Recommendation #1: Ensure employees receive specific safety training on hazardous work areas and conditions such as access to roofs and working near operating gantry cranes.
Discussion: Performing maintenance in a shop environment requires a vast array of knowledge not only of the equipment, but also of the working environment. When the maintenance of the shop requires access to the roof of the building, the maintenance personnel must be made aware of all potential hazards associated with that work assignment. In this particular case, the victim’s work could have placed him on the roof of the shop and, therefore, he should have been familiar with all the potential hazards associated with working on the roof, such as exposure to the moving gantry cranes. In addition to this, the victim should have also been well-informed on the proper procedures that needed to be implemented before gaining access to the roof of the shop, such as lockout/tagout.
Recommendation #2: Ensure employees implement the company’s lockout/tagout program prior to performing tasks where there is a potential for exposure to hazardous energy.
Discussion: The victim needed to activate the lockout/tagout program prior to going on the roof of the shop. Lockout/tagout programs should address the following issues:
- All forms of hazardous energy have been de-energized, isolated, blocked, and/or dissipated before work begins.
- Workers are able to secure energy control devices with their own individually assigned locks and keys, and that there is only one key for each lock the worker controls.
- The locks used to secure an energy control device be clearly labeled with durable tags to identify the worker assigned to the lock.
- There is verification by test and/or observation that all energy sources are de-energized before work begins.
- All workers are clear of danger points before re-energizing the system.
- There is a hazardous energy control program with any confined-space entry program.
Employers can enhance worker compliance with safe work practices through programs of task specific training, supervision, recognition, and progressive disciplinary measures.
Recommendation #3: Develop and implement a communication program that alerts supervisors of the whereabouts of employees when their job or location changes.
Discussion: Neither the supervisor of the victim nor the superintendent of the shop knew why the victim was up on the roof. The supervisor and superintendent thought the victim was up on the roof inspecting wiring for a yet to be scheduled project. A formalized program for communicating the whereabouts of each employee, especially those whose work is mostly self directed, might have prevented this incident from happening. Workers should be provided with communication equipment such as cellular telephones or walkie/talkies, etc. Employers can enhance worker compliance with safe work practices through programs of task specific training, supervision, recognition, and progressive disciplinary measures.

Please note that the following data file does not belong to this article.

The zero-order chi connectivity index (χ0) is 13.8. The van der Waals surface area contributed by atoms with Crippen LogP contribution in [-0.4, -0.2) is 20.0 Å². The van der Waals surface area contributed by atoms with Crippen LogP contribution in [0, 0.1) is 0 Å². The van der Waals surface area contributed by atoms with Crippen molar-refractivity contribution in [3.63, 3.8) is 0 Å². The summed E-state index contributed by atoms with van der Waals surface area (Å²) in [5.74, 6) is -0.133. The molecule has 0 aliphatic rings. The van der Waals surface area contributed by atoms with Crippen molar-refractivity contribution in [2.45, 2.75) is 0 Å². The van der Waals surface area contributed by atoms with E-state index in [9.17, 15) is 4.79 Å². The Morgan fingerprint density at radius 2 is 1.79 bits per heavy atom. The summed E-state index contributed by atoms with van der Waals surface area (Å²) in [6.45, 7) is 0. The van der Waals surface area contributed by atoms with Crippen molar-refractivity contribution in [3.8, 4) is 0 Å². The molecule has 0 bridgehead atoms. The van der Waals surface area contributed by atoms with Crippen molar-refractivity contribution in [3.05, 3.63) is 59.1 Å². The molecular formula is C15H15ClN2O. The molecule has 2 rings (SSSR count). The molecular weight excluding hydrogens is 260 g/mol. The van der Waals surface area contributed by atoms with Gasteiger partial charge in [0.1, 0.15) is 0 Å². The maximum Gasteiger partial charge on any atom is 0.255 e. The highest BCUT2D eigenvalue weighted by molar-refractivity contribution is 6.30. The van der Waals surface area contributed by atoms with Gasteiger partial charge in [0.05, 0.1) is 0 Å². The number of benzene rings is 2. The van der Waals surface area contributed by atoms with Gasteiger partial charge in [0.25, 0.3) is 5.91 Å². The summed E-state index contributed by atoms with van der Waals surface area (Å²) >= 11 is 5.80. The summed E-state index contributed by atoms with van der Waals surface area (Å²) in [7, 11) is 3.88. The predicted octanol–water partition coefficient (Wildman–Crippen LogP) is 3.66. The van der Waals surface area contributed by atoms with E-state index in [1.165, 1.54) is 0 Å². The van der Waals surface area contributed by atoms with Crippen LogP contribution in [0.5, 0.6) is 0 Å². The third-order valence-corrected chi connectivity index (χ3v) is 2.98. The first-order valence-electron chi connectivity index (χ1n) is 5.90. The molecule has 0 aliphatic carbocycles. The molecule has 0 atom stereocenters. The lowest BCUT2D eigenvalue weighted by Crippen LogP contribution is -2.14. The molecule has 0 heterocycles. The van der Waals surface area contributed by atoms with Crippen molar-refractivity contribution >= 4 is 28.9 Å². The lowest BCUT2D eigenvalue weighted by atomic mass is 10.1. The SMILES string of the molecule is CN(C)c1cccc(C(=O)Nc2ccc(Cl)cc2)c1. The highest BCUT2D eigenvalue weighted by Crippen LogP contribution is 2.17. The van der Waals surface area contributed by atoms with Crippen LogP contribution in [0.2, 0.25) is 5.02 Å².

Recommendation #4: Companies might consider installing devices on the gantry cranes that sense obstructions on the crane’s tracks.
Discussion: Devices exist that can warn operators and/or shut down machines when objects intrude into restricted areas. These devices can be found on most vehicles used today. They come in forms of warning lights or horns that alert the operator of any obstruction in their path as they are moving. Sensors are also used to shut down conveyor belts when objects or people enter assembly lines. These types of devices can be adapted for use with gantry cranes. Because the operators of gantry cranes are usually focused on the load they are moving more than on the rails the crane is traveling, devices of this nature might benefit future operations and prevent a future similar event.
California Code of Regulations, Vol. 9, Title 8, Sections 3203, 3314
Exhibit 1. The gantry crane that was involved in the incident.
Exhibit 2. The gantry crane from a different angle.
Exhibit 3. The gantry crane and the light standard against which the victim was crushed.
Exhibit 4: The rail the gantry crane rides on and the close proximity to the light standard.
Exhibit 5: The area where the victim was caught between the light standard and the gantry crane.
Exhibit 6: The approximate position of the victim just prior to the gantry crane making contact and pinning him against the light standard.
California Fatality Assessment and Control Evaluation (FACE) Project
The California Department of Health Services, in cooperation with the Public Health Institute and the National Institute for Occupational Safety and Health (NIOSH), conducts investigations of work-related fatalities. The goal of this program, known as the California Fatality Assessment and Control Evaluation (CA/FACE), is to prevent fatal work injuries in the future. CA/FACE aims to achieve this goal by studying the work environment, the worker, the task the worker was performing, the tools the worker was using, the energy exchange resulting in fatal injury, and the role of management in controlling how these factors interact. NIOSH-funded, state-based FACE programs include: Alaska, California, Iowa, Kentucky, Massachusetts, Michigan, Minnesota, Nebraska, New Jersey, New York, Oklahoma, Oregon, Washington, West Virginia, and Wisconsin.
To contact California State FACE program personnel regarding State-based FACE reports, please use information listed on the Contact Sheet on the NIOSH FACE web site. Please contact In-house FACE program personnel regarding In-house FACE reports and to gain assistance when State-FACE program personnel cannot be reached.California Case Reports
- Page last reviewed: November 18, 2015
- Page last updated: October 15, 2014
- Content source:
- National Institute for Occupational Safety and Health Division of Safety Research